And I don't have any obligations to any special interest groups or to any billionaires who want to control anything.  I never will have those obligations under any circumstances.  

BARTIROMO:  Sounds terrific.  Dr. Carson, we'll be watching you in New Hampshire.  Thanks for joining us this morning.  

CARSON:  Thank you very much.

BARTIROMO:  We'll see you soon, sir, Dr. Ben Carson.


BARTIROMO:  Up next we'll speak to South Carolina Senator Tim Scott about Senator Rubio's performance last night as the senator took fire from all sides of the stage, especially from Governor Chris Christie.  

Follow us on Twitter @MariaBartiromo, @SundayFutures.  Let us know what you'd like to hear from Senator Scott coming up.

Stay with us.  We're looking ahead once again on "Sunday Morning Futures."


BARTIROMO:  Welcome back.  

After surging in Iowa, Florida Senator Marco Rubio scoring a key endorsement this week, South Carolina Senator Tim Scott throwing his support behind the Republican presidential hopeful.  Rubio's competition took notice of his recent surge heading into New Hampshire, making him one of the primary attack targets in last night's debate.

Watch this exchange right now between he and Governor Chris Christie.  


GOV. CHRIS CHRISTIE, R-N.J., PRESIDENTIAL CANDIDATE:  He simply does not have the experience to be president of the United States and makes these decisions.  

SEN. MARCO RUBIO, R-FLA., PRESIDENTIAL CANDIDATE:  I think the experience is not just what you did but how it worked out.  Under Chris Christie's governorship of New Jersey, they've been downgraded nine times in their credit rating.  

CHRISTIE:  That's what Washington D.C. does, the drive-by shot at the beginning, with incorrect and incomplete information and then the memorized 25-second speech.  

RUBIO:  Chris, your state got hit by a massive snowstorm two weeks ago.  
You didn't even want to go back.  They had to shame you into going back.

CHRISTIE:  No, no --  

RUBIO:  This notion that Barack Obama doesn't know what he's doing is just not true.

CHRISTIE:  There it is, the memorized 25-second speech.  There it is, everybody.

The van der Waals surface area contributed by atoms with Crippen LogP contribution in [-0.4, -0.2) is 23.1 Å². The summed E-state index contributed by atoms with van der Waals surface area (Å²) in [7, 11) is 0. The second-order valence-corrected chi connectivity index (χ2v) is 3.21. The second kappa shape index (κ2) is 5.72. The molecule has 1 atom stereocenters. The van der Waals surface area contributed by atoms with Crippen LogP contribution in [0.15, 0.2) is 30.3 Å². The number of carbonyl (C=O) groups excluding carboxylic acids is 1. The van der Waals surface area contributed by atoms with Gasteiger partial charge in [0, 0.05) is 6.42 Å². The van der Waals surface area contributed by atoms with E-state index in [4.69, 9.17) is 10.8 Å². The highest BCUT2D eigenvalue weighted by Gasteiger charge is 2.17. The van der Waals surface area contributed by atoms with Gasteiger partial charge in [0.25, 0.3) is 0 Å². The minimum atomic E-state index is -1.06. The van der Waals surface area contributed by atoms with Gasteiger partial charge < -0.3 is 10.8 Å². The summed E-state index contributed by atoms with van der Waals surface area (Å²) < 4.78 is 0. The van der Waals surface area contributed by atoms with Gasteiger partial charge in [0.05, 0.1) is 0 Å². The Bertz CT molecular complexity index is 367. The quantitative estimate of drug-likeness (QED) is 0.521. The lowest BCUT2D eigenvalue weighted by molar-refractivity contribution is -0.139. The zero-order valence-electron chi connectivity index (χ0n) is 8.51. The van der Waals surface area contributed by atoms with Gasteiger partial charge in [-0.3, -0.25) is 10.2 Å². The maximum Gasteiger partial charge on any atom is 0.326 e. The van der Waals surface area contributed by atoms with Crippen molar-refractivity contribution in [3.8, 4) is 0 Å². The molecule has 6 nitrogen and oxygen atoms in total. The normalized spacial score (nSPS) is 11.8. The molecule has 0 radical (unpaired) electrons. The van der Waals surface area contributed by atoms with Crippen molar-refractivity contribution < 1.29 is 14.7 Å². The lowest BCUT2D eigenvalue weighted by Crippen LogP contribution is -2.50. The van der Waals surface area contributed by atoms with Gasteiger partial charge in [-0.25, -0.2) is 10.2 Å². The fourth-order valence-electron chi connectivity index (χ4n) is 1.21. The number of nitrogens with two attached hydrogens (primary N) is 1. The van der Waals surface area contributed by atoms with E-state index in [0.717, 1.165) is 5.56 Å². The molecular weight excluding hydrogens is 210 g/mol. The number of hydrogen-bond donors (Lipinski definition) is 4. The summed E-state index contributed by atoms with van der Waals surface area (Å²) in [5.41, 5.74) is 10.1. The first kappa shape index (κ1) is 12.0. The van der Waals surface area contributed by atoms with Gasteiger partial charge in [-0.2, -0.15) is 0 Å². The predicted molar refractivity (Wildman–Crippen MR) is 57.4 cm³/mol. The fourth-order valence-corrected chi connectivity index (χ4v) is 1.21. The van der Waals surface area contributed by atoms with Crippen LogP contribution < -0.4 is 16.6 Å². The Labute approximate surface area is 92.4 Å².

BARTIROMO:  Wow, that was brutal.  

Joining me right now is South Carolina Senator Tim Scott.  

Senator, good to see you.  Thanks so much for joining us.  

SEN. TIM SCOTT, R-S.C.:  Good morning, Maria.  Good to be with you.  

BARTIROMO:  So, before we go into why you made this endorsement, let me get your take on how damaging that was just there, that exchange between Chris Christie and Marco Rubio, and Marco Rubio going back to that rehearsed line about Barack Obama several times.  

SCOTT:  Maria, one thing that Marco knows is that this campaign is not about attacking other Republicans.  This campaign is about getting America back on the right track.  

I think last night's performance was fantastic for Marco.  The reality of it is, I walked away thinking about one thing, having a brother serving in the United States Air Force, who do I want to be commander-in-chief?  The one thing I left with, without any question, is that Marco Rubio has the knowledge, the intellectual capacity to lead this country as commander in chief.  

Anyone watching that debate realized that on the most important foreign policy objectives of this day, which is defeating ISIS, Marco Rubio can be commander-in-chief from day one.  Good news for the country.  

BARTIROMO:  Intellectual capacity, OK, but not necessarily experience, right?  And people keep coming back to this when talking about Senator Rubio, because he's a junior senator.  We had that with President Obama, a lot of people disappointed with that.  

When people try to talk about his accomplishments, you don't get the sense that they feel like there are enough.  

SCOTT:  There's no doubt that liberals are excited about the success of Barack Obama.  There's no doubt that Obamacare is a dismal disaster for this country, has been successfully implemented because of the liberal left and their agenda.  There's no doubt that Dodd-Frank, a challenging disaster for those of us who have been business owners looking for access to capital.  

This is another success story if you're a liberal but it is bad news if you're a small business owner.  What Marco Rubio will do is not confuse experience with leadership, because he will lead.  He will lead us away from Obamacare and replace it.  He will take Dodd-Frank and make sure that we have an opportunity to have access to credit and to make sure that the banking regulations actually work for the common person and not for big banks on Wall Street.  

The reality of it is simply this, that what I saw last night, was Marco Rubio in a strong melee with Chris Christie, this is good for Marco.  This is actually helping him become a better debater and better prepared to take on the one and only Democratic candidate, whoever that person is.  We'll have to go through this Republican Party.  We will make sure that America's best days are ahead of her.  

BARTIROMO:  What do you think about the pushback about the experience question, though?  Last night, when, you know, a number of times he could have talked about accomplishments or talked about what he would do with the country, he kept going back to, you know, Barack Obama knows exactly what he's doing, he wants to change this country.  Was that intentional or did he have nowhere to go?  

SCOTT:  I think it was actually a very clear path forward.  What Marco was doing was simply distilling the fact that the lack of experience when Barack Obama came into office did not stop him from accomplishing the agenda that he set before the American people --